Hygiene and Sanitation Measures to Prevent Disease Outbreaks in Your Office

two people wearing face masks

Aside from COVID-19, you can pick up many other diseases in the office. The air-conditioned space provides the right environment for viruses and bacteria to thrive. For instance, one study has tested how fast a virus can spread inside an office by planting a surrogate virus in the hands of 10 employees. The employees went about their days, and by noon, the researchers swabbed commonly used surfaces to see if the virus had spread.

They discovered that half of the swabbed surfaces and the other employees had tested positive for the planted virus in just four hours. Therefore, your office can experience a disease outbreak at the same rate.

Fortunately, you can prevent the spread the viruses and bacteria with inexpensive and straightforward measures. You don’t need to buy air purifiers or hire professional cleaners all the time. Instead, consider adding the following actions to your workplace hygiene policy:

1. Bathroom Etiquette

Maintaining commercial washrooms isn’t the same as maintaining bathrooms at home. Different people use commercial toilets, so they require cleaning more often. If your office bathrooms don’t get scheduled for regular upkeep, it may become a breeding ground for bacteria and viruses.

Hence, promote proper bathroom etiquette in your office. For example, ask your employees to flush the toilet after each use. Remind them to avoid flushing any foreign object in the toilet, except toilet paper. Flushing “unflushables” may clog the drains and leave dirty standing water in the toilet. In addition, it will emit a foul odor that may cause nausea.

To prevent the further spread of bacteria, flush the toilet with the lid down. It will make the toilet safer for the next person to use.

Put a toilet brush inside each cubicle. It will allow employees to clean the toilets themselves after doing their business. And of course, don’t forget to replenish your stocks of toilet paper. Put maintenance personnel in charge of inventorying restroom products to avoid running out of essentials.

2. Cleanup Days

a person with cleaning materials

Set aside two days of a year for a general cleanup. You may hire professional cleaners for this task. However, your employees should tackle their workstations themselves. Ask them to organize their things and put away clutter. You can also hold a recycling drive, as it can help you reduce waste.

Cleanup drives are best done at the end of the year and over the summer. Do them on the weekend to avoid disrupting productivity.

3. Name and Shame

The Name and Shame policy may elicit flak. Still, it may discourage employees from making a mess or observing poor hygiene. The Name and Shame policy will be helpful in extreme situations, such as when employees eat at their desks and leave food residue. You don’t need to post their names and photos on the bulletin board. Instead, take a picture of their messy desk and use it as an example of poor workplace hygiene.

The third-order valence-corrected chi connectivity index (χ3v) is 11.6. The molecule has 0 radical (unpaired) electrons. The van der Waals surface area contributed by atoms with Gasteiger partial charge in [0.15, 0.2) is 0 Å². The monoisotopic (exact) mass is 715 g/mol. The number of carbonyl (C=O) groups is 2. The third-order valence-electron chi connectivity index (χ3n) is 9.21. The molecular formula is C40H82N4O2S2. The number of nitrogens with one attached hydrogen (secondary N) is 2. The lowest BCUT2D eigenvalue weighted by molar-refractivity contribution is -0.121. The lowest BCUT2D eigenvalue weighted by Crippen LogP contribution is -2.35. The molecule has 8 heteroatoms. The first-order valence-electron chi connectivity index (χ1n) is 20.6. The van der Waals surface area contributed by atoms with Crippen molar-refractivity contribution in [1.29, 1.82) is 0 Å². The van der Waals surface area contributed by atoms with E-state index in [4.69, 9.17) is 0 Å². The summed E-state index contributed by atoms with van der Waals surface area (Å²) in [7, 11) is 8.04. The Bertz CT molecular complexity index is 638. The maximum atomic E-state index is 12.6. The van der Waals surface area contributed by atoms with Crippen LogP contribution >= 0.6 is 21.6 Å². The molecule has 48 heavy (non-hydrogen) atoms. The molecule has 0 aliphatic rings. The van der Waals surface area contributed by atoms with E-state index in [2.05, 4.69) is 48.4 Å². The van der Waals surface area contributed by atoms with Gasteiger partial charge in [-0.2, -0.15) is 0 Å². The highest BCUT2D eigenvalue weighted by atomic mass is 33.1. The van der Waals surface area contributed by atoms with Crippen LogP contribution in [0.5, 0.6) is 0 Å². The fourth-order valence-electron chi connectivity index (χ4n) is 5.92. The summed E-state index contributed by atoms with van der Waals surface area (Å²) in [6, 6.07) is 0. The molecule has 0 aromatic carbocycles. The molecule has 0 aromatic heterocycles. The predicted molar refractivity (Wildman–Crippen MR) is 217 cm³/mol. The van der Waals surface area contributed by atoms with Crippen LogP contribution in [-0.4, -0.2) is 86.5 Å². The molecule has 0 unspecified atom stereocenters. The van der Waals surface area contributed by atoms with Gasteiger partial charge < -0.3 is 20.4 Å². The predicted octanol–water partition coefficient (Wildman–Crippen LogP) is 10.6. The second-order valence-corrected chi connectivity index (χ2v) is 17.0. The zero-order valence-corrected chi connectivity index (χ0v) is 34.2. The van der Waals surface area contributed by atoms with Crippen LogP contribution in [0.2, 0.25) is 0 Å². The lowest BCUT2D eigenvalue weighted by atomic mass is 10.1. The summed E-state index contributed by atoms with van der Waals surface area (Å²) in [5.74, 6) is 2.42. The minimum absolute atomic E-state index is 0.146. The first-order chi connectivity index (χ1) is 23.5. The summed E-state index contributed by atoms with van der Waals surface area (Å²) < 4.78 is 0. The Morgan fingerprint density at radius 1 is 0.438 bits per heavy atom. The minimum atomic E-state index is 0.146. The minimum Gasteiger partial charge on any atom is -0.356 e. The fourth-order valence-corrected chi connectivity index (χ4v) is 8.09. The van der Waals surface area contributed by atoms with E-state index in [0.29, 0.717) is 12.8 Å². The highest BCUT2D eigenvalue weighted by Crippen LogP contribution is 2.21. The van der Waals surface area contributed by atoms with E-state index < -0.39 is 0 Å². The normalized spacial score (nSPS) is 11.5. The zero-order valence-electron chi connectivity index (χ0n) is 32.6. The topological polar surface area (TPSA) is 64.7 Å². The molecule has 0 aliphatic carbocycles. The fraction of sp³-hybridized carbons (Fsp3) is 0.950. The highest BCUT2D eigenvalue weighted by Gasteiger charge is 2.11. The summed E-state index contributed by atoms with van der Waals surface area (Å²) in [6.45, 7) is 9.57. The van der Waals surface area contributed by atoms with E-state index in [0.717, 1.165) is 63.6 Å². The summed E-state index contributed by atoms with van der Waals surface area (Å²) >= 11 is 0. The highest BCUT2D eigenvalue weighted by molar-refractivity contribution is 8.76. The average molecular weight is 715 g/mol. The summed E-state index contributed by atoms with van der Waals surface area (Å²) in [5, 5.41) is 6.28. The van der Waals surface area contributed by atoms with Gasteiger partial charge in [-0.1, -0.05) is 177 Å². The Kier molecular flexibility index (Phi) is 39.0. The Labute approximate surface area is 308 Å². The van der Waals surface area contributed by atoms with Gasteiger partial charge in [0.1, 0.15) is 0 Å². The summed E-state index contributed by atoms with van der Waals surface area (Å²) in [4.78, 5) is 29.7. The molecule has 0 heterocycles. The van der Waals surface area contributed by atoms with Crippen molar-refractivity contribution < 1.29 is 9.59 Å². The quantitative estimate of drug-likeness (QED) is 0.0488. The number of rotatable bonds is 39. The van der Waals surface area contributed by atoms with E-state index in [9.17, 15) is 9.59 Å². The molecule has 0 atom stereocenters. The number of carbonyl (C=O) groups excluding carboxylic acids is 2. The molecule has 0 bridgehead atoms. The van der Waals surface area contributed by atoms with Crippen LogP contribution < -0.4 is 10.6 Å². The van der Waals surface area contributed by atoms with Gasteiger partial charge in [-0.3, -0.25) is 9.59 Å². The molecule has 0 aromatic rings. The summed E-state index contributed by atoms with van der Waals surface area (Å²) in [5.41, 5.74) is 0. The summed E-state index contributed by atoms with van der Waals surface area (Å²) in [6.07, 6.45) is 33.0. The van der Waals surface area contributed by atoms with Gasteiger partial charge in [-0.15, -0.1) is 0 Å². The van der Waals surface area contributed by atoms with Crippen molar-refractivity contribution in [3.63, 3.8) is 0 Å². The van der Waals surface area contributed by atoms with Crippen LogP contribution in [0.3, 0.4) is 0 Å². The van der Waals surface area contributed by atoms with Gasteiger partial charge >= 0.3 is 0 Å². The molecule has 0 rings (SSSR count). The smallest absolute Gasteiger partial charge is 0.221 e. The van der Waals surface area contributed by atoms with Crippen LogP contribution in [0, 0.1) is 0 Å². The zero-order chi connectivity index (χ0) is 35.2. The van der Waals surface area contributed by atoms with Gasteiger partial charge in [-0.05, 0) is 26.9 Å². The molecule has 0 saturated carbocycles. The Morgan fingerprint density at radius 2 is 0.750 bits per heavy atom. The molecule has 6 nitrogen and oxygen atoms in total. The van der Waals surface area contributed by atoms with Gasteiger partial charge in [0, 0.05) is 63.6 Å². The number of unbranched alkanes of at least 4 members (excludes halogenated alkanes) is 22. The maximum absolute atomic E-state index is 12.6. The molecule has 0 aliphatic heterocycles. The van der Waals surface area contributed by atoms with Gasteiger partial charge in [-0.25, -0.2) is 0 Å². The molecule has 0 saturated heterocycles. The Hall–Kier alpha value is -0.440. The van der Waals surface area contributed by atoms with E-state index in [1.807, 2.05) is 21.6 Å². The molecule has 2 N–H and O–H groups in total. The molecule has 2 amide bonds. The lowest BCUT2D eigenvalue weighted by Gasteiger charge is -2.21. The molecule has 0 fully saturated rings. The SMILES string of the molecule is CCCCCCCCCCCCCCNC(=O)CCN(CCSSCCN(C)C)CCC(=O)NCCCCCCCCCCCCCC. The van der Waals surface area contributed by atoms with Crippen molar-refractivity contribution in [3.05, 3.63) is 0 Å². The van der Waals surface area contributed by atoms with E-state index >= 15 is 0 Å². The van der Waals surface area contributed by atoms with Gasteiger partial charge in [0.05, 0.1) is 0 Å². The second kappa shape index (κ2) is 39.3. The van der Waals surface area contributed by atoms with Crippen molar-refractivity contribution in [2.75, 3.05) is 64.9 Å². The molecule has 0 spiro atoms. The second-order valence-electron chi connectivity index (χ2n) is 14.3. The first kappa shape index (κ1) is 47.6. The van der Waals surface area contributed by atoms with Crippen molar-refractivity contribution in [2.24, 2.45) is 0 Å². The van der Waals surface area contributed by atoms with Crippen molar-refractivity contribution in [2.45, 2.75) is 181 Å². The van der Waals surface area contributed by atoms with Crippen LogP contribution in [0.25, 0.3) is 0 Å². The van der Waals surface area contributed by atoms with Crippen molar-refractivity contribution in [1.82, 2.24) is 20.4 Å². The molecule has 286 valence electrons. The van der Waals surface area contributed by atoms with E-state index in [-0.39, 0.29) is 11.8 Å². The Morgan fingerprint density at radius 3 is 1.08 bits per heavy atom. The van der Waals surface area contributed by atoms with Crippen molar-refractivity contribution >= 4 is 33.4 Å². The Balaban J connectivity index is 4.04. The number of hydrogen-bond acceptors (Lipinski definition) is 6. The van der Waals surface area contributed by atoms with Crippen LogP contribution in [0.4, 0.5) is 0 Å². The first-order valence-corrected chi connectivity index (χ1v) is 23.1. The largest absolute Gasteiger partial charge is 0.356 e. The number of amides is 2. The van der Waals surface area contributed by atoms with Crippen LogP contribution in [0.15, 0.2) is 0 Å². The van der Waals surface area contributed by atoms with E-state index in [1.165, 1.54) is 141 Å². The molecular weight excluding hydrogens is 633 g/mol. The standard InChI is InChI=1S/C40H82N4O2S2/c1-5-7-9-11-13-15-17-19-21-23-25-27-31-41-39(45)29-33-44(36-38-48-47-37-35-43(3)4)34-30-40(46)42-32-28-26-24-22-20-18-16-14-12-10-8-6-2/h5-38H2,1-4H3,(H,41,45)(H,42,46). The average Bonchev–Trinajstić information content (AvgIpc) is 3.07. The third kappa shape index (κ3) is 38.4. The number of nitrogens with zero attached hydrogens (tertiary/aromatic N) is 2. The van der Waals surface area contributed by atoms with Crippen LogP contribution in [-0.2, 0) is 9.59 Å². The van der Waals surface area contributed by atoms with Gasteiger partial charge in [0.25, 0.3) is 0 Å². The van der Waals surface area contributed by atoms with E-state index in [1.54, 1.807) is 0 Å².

Food residue and spills can also spread diseases. Suppose the person who left them has a cold, for example. In that case, the other employees who touched the spills and residue can also get sick. Another possible scenario is the food residue attracting mice and cockroaches. Those pests are notorious for spreading viruses, some of them deadly.

Hence, don’t hesitate to name and shame if your employees’ irresponsible acts increase your chances of experiencing an outbreak.

4. Ergonomic Workstations

Aside from common infectious diseases, backache, headaches, and stress can also spread in your office. Prevent them with ergonomic workstations. For example, provide office chairs with adjustable heights and reclines. They will promote proper sitting posture. In addition, place monitors at the employee’s eye level. It will help reduce bouts of neck and eye strain.

5. Accountability

Finally, make your employees accountable for their workstations and workplace habits. Though cleaning isn’t a part of their job description, they should still keep their desks tidy. Moreover, when they eat in the pantry or break room, they should clean as they go. Even if you have a cleaner in the office, your employees shouldn’t leave every cleaning job to them. The primary responsibility of your cleaning staff is to keep the common areas spotless. Employees should clean after themselves regarding workstations, food, and bathroom businesses.

You can’t control your employees’ hygiene. But you can order them to follow policies and protocols. Set consequences for non-compliant employees. They should know how much your company takes health and hygiene seriously.

To motivate your employees to commit to your cause, consider incentivizing tidiness. For example, every month or so, acknowledge the top five cleanest employees. You can also provide free hand sanitizers or disinfectant wipes for everyone. That way, all employees can stay germ-free and your office outbreak-free.

Share this on

You might also like

Scroll to Top